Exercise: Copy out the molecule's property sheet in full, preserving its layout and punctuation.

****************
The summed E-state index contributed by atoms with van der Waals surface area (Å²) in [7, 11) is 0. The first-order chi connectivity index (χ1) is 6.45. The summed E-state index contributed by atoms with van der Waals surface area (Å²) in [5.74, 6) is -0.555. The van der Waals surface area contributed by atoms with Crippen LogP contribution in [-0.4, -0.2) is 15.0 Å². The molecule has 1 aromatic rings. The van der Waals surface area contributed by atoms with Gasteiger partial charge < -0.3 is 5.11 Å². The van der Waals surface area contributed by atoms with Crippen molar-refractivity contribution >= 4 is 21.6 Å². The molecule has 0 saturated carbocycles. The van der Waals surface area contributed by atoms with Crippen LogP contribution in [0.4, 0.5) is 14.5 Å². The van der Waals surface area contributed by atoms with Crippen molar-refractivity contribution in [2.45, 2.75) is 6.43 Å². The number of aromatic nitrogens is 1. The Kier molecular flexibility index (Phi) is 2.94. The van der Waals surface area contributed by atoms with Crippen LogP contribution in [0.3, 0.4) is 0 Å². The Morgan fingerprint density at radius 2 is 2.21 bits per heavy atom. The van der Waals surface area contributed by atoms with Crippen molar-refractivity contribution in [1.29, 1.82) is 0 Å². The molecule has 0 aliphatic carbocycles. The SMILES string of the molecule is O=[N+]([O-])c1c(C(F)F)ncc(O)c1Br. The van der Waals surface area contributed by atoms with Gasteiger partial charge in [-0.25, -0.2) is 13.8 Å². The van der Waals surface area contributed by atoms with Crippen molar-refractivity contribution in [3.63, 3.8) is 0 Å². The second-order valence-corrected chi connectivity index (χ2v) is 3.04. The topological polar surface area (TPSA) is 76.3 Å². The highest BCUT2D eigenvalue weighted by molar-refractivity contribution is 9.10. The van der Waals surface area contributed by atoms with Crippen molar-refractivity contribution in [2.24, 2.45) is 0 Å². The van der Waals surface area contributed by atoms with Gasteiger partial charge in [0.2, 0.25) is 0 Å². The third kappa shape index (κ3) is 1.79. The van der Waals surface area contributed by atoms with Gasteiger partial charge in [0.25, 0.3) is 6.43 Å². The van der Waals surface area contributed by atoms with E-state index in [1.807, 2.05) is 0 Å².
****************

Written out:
The summed E-state index contributed by atoms with van der Waals surface area (Å²) in [7, 11) is 0. The first-order chi connectivity index (χ1) is 6.45. The summed E-state index contributed by atoms with van der Waals surface area (Å²) in [5.74, 6) is -0.555. The van der Waals surface area contributed by atoms with Crippen LogP contribution in [-0.4, -0.2) is 15.0 Å². The molecule has 1 aromatic rings. The van der Waals surface area contributed by atoms with Gasteiger partial charge < -0.3 is 5.11 Å². The van der Waals surface area contributed by atoms with Crippen molar-refractivity contribution >= 4 is 21.6 Å². The molecule has 0 saturated carbocycles. The van der Waals surface area contributed by atoms with Crippen LogP contribution in [0.4, 0.5) is 14.5 Å². The van der Waals surface area contributed by atoms with Crippen molar-refractivity contribution in [2.45, 2.75) is 6.43 Å². The number of aromatic nitrogens is 1. The Kier molecular flexibility index (Phi) is 2.94. The van der Waals surface area contributed by atoms with Crippen LogP contribution in [0.3, 0.4) is 0 Å². The Morgan fingerprint density at radius 2 is 2.21 bits per heavy atom. The van der Waals surface area contributed by atoms with Crippen molar-refractivity contribution in [1.29, 1.82) is 0 Å². The molecule has 0 aliphatic carbocycles. The SMILES string of the molecule is O=[N+]([O-])c1c(C(F)F)ncc(O)c1Br. The van der Waals surface area contributed by atoms with Gasteiger partial charge in [-0.25, -0.2) is 13.8 Å². The van der Waals surface area contributed by atoms with Crippen molar-refractivity contribution in [3.63, 3.8) is 0 Å². The second-order valence-corrected chi connectivity index (χ2v) is 3.04. The topological polar surface area (TPSA) is 76.3 Å². The highest BCUT2D eigenvalue weighted by molar-refractivity contribution is 9.10. The van der Waals surface area contributed by atoms with Crippen molar-refractivity contribution in [2.24, 2.45) is 0 Å². The van der Waals surface area contributed by atoms with Gasteiger partial charge in [0.2, 0.25) is 0 Å². The third kappa shape index (κ3) is 1.79. The van der Waals surface area contributed by atoms with Gasteiger partial charge in [0.25, 0.3) is 6.43 Å². The van der Waals surface area contributed by atoms with E-state index in [1.807, 2.05) is 0 Å².